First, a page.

Mike Fu is a Brooklyn-based writer and translator. He received his MA in East Asian Languages and Cultures from Columbia University and MFA in Creative Writing and Literary Translation from Queens College, City University of New York. He has translated screenplays, treatments, subtitles, and other material for contemporary Chinese filmmakers including Huang Weikai and Li Ning. He is currently working on a novel manuscript and a translation of Sanmao's STORIES OF THE SAHARA.

    Twitter | @tragicsalad
  • Nick Stember


    Nick Stember is a translator and historian of Chinese comics and science fiction. In 2015 he completed his Master of Arts in the Department of Asian Studies at the University of British Columbia. His articles and translations have been published inThe International Journal of Comic Art, Clarkesworld Magazine, LEAP: The International Art Magazine of Contemporary China, Pathlight, and The China Story Yearbook.

  • Nicky Harman

    Nicky Harman is based in London, UK, and translates contemporary Chinese fiction, poetry and non-fiction. She also organises translation-related events, mentors starting translators and has taught Chinese-English translation summer schools. She tweets as China Fiction Book Club (@cfbcuk) and occasionally blogs on www.paper-republic.org and elsewhere.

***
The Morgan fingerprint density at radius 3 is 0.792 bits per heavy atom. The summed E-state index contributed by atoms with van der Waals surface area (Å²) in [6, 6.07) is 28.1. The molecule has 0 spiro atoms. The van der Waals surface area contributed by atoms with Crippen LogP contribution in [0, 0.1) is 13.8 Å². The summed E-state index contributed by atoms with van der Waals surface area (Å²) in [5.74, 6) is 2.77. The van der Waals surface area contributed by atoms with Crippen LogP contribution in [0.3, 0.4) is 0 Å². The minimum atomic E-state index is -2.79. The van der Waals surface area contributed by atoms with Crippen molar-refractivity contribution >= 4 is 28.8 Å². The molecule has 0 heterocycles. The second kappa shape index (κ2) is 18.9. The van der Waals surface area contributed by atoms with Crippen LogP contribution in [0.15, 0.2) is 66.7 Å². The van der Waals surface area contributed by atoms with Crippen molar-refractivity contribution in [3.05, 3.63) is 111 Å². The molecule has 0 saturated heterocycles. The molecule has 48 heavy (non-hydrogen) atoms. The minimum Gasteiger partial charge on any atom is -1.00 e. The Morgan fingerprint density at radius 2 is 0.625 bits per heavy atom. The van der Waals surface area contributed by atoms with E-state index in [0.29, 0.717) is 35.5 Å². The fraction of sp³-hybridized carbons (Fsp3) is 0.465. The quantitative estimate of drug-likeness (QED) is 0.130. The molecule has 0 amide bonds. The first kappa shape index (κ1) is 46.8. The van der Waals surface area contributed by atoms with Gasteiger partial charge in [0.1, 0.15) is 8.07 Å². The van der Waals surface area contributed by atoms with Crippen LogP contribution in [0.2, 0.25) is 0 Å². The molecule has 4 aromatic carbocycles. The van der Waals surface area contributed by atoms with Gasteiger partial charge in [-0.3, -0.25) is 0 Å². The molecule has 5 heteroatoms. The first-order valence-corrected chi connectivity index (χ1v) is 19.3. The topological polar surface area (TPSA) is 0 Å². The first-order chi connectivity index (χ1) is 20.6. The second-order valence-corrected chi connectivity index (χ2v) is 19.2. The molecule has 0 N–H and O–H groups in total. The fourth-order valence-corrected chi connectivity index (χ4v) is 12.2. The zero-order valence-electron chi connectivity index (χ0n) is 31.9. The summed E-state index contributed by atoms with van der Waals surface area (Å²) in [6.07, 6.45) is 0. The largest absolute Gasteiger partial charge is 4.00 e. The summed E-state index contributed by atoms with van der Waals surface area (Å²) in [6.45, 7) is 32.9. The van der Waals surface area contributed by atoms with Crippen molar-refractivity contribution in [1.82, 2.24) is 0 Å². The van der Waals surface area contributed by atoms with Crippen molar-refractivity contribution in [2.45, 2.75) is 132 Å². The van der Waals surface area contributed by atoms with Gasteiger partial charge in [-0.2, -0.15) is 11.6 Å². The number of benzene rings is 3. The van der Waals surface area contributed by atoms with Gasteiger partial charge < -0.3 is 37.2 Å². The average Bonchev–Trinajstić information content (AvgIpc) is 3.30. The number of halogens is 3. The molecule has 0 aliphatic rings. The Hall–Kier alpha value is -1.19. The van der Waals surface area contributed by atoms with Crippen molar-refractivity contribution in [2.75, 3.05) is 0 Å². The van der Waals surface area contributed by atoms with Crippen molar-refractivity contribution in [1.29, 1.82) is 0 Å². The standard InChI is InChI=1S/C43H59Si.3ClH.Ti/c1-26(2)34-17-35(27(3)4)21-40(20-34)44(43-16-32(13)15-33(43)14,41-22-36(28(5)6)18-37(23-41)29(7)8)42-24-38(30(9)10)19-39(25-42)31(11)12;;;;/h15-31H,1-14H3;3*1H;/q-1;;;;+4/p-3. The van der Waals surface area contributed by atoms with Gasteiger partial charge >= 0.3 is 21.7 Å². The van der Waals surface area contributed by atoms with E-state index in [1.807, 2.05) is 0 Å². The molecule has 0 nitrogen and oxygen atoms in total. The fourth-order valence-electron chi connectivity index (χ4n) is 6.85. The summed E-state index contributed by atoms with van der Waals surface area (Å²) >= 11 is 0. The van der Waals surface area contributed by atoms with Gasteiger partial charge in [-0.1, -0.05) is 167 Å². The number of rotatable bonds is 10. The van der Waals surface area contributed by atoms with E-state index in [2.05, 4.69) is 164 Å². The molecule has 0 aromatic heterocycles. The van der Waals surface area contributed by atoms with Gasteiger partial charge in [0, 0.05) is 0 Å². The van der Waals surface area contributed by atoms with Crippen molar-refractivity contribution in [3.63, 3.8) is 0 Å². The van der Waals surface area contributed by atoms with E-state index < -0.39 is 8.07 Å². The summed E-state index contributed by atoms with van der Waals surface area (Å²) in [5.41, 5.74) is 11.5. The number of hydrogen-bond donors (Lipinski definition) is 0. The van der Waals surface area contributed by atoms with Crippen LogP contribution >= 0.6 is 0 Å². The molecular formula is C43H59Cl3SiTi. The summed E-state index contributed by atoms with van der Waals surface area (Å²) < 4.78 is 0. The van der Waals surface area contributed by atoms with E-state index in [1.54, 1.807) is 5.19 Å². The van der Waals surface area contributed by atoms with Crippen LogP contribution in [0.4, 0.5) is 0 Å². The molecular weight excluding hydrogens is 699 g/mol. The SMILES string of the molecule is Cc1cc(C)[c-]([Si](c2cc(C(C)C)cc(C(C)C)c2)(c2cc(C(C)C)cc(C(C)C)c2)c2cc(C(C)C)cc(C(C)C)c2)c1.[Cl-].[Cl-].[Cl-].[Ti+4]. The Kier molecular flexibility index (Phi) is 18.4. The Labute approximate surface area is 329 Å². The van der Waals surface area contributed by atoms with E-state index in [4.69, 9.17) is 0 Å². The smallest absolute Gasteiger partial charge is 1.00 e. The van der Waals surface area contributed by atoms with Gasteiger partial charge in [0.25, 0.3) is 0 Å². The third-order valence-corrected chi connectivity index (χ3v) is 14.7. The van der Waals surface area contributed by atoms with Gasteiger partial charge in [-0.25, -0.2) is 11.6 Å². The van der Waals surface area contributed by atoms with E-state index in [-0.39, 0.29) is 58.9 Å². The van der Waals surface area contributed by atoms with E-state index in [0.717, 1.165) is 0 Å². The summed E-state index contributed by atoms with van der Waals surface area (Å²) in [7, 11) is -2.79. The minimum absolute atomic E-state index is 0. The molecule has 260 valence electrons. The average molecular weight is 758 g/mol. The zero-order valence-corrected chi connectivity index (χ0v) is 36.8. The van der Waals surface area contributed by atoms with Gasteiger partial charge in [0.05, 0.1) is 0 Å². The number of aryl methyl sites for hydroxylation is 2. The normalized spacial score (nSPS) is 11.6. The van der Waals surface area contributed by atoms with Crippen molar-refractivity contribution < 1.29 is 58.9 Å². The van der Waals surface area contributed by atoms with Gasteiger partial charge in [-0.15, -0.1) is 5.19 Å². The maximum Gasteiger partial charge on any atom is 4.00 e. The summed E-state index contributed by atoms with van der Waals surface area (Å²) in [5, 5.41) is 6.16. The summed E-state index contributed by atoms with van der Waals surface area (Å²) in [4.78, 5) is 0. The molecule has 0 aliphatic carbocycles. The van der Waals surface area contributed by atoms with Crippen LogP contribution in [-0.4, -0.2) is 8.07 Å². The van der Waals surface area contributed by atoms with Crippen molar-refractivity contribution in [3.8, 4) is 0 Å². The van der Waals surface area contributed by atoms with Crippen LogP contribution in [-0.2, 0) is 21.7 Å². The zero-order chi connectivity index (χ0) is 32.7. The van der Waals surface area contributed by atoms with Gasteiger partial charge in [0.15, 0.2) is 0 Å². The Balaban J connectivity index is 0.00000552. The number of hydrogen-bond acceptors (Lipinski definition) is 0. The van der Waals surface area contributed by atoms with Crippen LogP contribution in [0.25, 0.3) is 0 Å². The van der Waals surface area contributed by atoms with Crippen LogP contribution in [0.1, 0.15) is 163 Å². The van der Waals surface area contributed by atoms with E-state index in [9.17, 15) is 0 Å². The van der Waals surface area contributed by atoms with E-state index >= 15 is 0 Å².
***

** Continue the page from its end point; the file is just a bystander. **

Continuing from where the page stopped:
• Pamela Hunt

    Pamela Hunt is a PhD candidate at SOAS, University of London. She has lived in Hong Kong, Beijing and Taipei.
  • Robert Fox

    Robert Fox is a PhD student at National Taiwan Normal University's Graduate Institute of Translation and Interpretation, and a long time resident of Taiwan.
  • Roddy Flagg


    Roddy Flagg accidentally moved to China after graduating in something entirely irrelevant, and surprised himself by ending up earning a living translating Chinese and running websites. He left China after ten years and is now living in Edinburgh, where he continues to surprise himself.

  • Scott Faul


    Scott Michael Faul is currently a PhD student at National Taiwan Normal University's Graduate Institute of Translation and Interpretation.  In 2012 he began freelance translation after spending a decade in Beijing, travelling across China as a private sector executive in agricultural development.  Now he is enjoying new found opportunities investigating Chinese language literary culture as a translation studies scholar. He has translated several literary works for Taipei Chinese Pen, articles in Taiwan Panorama, and an exhibition catalogue for the Taiwan Museum of History.